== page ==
This is not an accurate definition of pyramid scheme. Fortune Hi-Tech Marketing had DishTV and Vemma had an energy drink. You can’t say that satellite TV and energy drinks don’t exist.
If you are involved in an MLM company that filled your head with false definitions of pyramid schemes, I’m not sure how great they are. In my opinion, if they were great, they would be telling you that making a majority of your money through recruiting/your downline rather than through selling is what makes for a pyramid scheme.
The FTC has further explained that Herbalife wasn’t being run legitimately. Do you claim otherwise?
I’m not really interested in covering hyudroxycut, because MLM isn’t about the products, but the recruiting structure. There is consumer protection from the FTC, but unfortunately it is nearly impossible for them to cover every claim in every advertisement. Consumer protection isn’t about just letting people make false claims and saying, “it is up to people to believe them or not.”
In the job scenario you said above it isn’t the job’s fault. However, if one’s job was to hit 10 holes-in-one in golf in a row to make a few dollars, would you say that it is the person’s fault or the job’s fault. That’s what MLM is. For decades, 99.5% of people at a ton of MLM companies fail. So only 5 people out of 1000 actually make money… and that’s be generous. Is virtually everyone not willing to do their trained jobs? Have they been like this for decades? Or is it that the jobs are virtually impossible?
The gym fulfills its promise 100% of the time of being open and available (give or take a natural disaster). The exponential recruiting of building a downline/pyramid in MLM is not sustainable. It’s like a gym that is only big enough for one person and sells thousands of memberships… and that one person sits at the top and doesn’t leave. It doesn’t matter if you go 50 times a week if they don’t let you in the doors. Is that gym operating legitimately? I don’t believe it is.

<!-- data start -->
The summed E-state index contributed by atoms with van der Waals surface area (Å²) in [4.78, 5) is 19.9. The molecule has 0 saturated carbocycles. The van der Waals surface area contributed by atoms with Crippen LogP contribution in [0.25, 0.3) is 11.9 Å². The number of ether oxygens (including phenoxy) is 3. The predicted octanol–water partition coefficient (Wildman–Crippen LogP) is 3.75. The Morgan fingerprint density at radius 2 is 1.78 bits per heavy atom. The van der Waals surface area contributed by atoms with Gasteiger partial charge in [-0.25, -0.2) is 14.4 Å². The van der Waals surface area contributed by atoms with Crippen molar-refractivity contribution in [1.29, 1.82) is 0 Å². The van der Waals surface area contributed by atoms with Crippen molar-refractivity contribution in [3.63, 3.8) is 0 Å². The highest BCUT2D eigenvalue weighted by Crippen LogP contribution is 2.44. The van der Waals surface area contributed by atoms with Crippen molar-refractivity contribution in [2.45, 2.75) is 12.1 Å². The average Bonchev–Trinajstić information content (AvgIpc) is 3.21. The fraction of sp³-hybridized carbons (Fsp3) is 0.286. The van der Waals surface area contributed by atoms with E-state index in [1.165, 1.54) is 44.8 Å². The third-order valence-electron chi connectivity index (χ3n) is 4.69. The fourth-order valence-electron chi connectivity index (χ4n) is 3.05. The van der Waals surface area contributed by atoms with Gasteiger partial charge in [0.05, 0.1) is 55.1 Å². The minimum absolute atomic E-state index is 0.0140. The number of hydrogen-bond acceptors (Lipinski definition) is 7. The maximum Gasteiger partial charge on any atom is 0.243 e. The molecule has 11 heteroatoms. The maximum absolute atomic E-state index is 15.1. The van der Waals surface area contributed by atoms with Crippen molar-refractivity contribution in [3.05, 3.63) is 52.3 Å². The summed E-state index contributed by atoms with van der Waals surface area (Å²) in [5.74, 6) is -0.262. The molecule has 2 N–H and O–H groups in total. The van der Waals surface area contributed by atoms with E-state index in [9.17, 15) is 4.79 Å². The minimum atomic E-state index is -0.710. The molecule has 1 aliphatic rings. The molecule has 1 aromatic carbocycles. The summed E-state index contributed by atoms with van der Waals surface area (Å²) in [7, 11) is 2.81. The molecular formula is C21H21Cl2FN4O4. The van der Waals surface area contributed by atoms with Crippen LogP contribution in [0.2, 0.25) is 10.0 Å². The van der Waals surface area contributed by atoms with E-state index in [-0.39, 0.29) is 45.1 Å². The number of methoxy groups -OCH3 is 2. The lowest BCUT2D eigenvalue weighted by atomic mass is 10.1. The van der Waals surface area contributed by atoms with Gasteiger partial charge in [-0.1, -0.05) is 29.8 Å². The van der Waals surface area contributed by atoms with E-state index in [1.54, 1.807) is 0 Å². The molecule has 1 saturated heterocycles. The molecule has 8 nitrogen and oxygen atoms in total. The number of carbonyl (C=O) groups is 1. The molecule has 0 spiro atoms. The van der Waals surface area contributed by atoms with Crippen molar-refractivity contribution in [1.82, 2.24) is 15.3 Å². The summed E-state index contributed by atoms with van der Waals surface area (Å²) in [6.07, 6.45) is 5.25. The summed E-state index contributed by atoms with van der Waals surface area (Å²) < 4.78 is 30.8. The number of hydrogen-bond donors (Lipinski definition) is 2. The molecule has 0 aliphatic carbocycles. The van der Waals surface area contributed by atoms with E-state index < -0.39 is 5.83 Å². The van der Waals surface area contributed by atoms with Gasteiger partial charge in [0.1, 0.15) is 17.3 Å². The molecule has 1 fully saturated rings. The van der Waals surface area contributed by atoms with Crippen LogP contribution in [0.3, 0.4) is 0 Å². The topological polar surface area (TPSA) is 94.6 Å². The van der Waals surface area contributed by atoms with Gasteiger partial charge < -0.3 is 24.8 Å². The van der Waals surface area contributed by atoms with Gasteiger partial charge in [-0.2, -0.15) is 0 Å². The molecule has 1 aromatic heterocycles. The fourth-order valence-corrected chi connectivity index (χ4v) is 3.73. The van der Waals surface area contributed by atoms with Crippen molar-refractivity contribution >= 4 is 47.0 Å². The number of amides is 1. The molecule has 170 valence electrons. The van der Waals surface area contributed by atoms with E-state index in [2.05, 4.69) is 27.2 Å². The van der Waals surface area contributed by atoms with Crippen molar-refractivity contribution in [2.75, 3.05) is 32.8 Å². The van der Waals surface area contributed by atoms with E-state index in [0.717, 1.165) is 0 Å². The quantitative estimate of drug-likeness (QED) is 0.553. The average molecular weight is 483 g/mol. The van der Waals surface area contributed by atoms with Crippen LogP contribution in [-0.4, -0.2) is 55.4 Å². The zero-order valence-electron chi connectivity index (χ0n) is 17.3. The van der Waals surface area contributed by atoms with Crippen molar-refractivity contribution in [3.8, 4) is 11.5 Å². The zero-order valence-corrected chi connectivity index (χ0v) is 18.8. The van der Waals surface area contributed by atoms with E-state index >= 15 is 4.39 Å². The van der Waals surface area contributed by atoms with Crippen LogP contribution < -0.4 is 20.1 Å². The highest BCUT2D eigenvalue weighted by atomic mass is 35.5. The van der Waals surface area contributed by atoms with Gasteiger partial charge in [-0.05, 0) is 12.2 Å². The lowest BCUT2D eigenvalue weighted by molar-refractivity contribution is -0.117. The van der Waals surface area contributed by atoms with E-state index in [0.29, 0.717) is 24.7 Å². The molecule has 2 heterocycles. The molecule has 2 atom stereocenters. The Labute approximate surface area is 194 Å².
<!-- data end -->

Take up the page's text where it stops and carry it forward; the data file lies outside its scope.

The definition that counts to the government is whether a person is paid from the sales of products or service. If a person is paid from the “distributor” fee, then it is an illegal pyramid, much like a chain letter.
So, the way MLM’s stay in business is that they tie a product sale to the distributor fee, but the person only makes money from the sale of the products. The distributor fee goes to the company. If that fee isn’t legit, then the IRS will hammer the company.
One has to ask, are brokers illegal then? What about large corporations? They are pyramids too. The people towards the top make the most money but don’t produce income for the company. It’s the worker bees at the bottom of those brokers and corporations that bring in the money. The checkers at stores and the sales people at their stores. How many people in those corporations that start as a worker bee make it to the high paying top positions? 1%? Not even that!
There is a reason that only about 2% make it to the top I MLM’s. 98% of the people are unable to understand and apply the fact it takes a lot of time and effort to get there. MLM’s often promise it’s easy. But, a legitimate one does not say that because it isn’t easy. 60 to 80 hours a week in the beginning for 3 to 5 years it takes to get to the top. If everyone did just that, everyone would make it to the top, guaranteed!